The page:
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(25 min, Musea & Poseidon)
TRACK LIST: 1. Adolescencia 4:26 2. Global Network 5:08 3. Distance 5:23 4. Bird Eyes View 4:54 5. Ryu-Hyu 5:03 All tracks: by Ohyama. Produced by Acoustic Asturias. LINEUP: Yoh Ohyama - classical guitar Yoshihiro Kawagoe - acoustic piano Kaori Tsutsui - clarinet & recorder Misa Kitatsuji - violin With: Kanako Ito - vocalization (4)
Prolusion. "Bird Eyes View", subtitled as "Acoustic Asturias", is the third album by Japanese outfit ASTURIAS, marking their return to the ranks after a 15-year hiatus. Both of the band's previous albums were released in the second half of the '80s: "Circle in the Forest" (1988) and "Brilliant Streams" (1990). Unfortunately, I could not access the band's website to learn more details of their history.
Analysis. According to the CD press kit, Asturias previously played symphonic Art-Rock in the vein of Camel and Mike Oldfield, while their new works recall the most melodious pieces by Eric Satie. I am not able to debate about the band's past creation, but the latter comparison doesn't seem to be fully corresponding to the actual state of affairs. Well, the music isn't extremely intricate, and the melody is the essential component of it indeed, but I don't find any minimalist manifestations here. Being a small chamber ensemble in its current appearance, Asturias followed the traditions of Romanticism in European Academic Classical music when they worked on this material, and I am almost certain they played it from scores. Each of the musicians equally contributed to the album, though it can be traced without difficulty that most of the soloing patterns are built around the acoustic guitar. About Adolescencia and Distance: Each is a set of up-tempo and intensive, yet, almost totally affirmative movements with a Mozartian approach to combine complicated textures with bright melodies, which rarely gives way to more quiet material. The arrangements are ever changing, with the violin often playing a primary soloing role. The opening themes of Global Network and Ryu-Hyu are a more brooding melody, first played by the guitar with a wonderful accompaniment on the piano and the clarinet, respectively. When the other two instruments joined, the music turned to the traditional, faster and more adventurous, realm, performed with what I would call a feathery tightness. With some variations, that trick at times returns on these, and also appears in the middle of the title track. The spicy condiment, lacking across some sections of this composition, is countervailed by the fascinating textures of the quartet and by the sensitivity of the violin, whose selective use of vibrato is especially striking and effective here. Thanks to the careful performance, the material allows every single detail through - an approach, which has obvious benefits in music as multi-layered as this. All in all, this is flawless material, to say the least. I only regret the shortness of the CD, 25 minutes in length.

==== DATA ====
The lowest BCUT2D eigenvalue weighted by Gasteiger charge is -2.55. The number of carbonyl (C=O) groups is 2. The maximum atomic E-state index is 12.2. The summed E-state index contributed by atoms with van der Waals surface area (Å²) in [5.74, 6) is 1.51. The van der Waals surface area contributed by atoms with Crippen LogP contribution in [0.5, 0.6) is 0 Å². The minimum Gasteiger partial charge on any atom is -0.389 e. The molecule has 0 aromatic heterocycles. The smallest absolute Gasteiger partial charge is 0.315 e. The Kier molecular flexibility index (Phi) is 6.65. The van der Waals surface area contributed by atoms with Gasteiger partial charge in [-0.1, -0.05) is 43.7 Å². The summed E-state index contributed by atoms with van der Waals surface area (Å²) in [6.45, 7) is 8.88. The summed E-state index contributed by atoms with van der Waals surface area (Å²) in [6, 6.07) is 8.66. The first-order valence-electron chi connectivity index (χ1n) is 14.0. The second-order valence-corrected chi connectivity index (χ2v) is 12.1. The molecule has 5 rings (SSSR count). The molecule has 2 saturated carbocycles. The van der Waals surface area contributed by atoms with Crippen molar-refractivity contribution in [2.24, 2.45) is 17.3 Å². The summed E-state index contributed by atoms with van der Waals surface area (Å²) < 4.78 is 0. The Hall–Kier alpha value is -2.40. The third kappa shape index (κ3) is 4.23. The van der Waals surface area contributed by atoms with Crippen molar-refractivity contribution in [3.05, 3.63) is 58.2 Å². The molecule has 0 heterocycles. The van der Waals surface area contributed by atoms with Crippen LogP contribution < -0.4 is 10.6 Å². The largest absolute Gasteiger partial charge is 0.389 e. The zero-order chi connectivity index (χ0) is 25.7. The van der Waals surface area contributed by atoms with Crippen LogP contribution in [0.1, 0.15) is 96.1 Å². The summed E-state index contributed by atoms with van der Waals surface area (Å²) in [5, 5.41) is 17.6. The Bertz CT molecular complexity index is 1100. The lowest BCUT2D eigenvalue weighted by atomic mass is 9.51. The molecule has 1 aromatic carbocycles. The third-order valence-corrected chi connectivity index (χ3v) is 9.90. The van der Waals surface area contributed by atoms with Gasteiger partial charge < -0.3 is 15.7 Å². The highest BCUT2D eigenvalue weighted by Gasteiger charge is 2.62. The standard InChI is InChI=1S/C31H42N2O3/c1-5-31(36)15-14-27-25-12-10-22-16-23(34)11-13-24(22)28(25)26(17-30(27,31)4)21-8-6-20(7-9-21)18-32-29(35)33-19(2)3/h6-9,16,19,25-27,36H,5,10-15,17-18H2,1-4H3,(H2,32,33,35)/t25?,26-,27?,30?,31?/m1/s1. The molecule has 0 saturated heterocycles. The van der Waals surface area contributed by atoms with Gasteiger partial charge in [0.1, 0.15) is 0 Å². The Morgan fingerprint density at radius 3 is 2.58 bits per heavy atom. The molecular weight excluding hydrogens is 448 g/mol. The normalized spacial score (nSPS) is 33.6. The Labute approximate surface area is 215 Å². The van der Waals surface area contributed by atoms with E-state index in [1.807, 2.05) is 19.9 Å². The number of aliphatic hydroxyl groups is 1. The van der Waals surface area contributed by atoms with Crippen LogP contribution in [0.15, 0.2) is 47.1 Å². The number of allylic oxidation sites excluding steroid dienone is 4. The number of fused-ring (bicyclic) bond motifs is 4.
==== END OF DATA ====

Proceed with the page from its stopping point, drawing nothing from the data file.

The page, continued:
Conclusion. "Bird Eyes View" by Asturias is a masterwork, and I would have added an exclamation mark to the rating had the CD been at least seven or eight minutes longer. Highly recommended, above all to the lovers of Classical Academic music performed by dints of a chamber quartet.
VM: May 8, 2005
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